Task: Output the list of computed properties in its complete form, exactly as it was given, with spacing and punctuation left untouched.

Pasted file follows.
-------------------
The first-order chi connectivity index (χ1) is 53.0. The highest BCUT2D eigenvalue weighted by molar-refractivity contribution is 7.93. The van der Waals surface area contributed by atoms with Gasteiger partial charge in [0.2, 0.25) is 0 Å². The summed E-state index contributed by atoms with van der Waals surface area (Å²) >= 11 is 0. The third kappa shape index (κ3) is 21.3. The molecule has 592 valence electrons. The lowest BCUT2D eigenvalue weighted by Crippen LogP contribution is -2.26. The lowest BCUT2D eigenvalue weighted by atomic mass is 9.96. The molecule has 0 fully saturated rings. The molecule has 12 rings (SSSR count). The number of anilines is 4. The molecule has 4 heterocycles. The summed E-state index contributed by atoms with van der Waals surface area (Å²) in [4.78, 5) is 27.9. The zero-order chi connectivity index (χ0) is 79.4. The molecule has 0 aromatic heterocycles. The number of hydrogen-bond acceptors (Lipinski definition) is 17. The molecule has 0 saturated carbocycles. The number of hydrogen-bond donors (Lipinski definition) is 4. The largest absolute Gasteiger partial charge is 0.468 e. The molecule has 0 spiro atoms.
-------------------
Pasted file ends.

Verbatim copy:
The first-order chi connectivity index (χ1) is 53.0. The highest BCUT2D eigenvalue weighted by molar-refractivity contribution is 7.93. The van der Waals surface area contributed by atoms with Gasteiger partial charge in [0.2, 0.25) is 0 Å². The summed E-state index contributed by atoms with van der Waals surface area (Å²) >= 11 is 0. The third kappa shape index (κ3) is 21.3. The molecule has 592 valence electrons. The lowest BCUT2D eigenvalue weighted by Crippen LogP contribution is -2.26. The lowest BCUT2D eigenvalue weighted by atomic mass is 9.96. The molecule has 0 fully saturated rings. The molecule has 12 rings (SSSR count). The number of anilines is 4. The molecule has 4 heterocycles. The summed E-state index contributed by atoms with van der Waals surface area (Å²) in [4.78, 5) is 27.9. The zero-order chi connectivity index (χ0) is 79.4. The molecule has 0 aromatic heterocycles. The number of hydrogen-bond acceptors (Lipinski definition) is 17. The molecule has 0 saturated carbocycles. The number of hydrogen-bond donors (Lipinski definition) is 4. The largest absolute Gasteiger partial charge is 0.468 e. The molecule has 0 spiro atoms.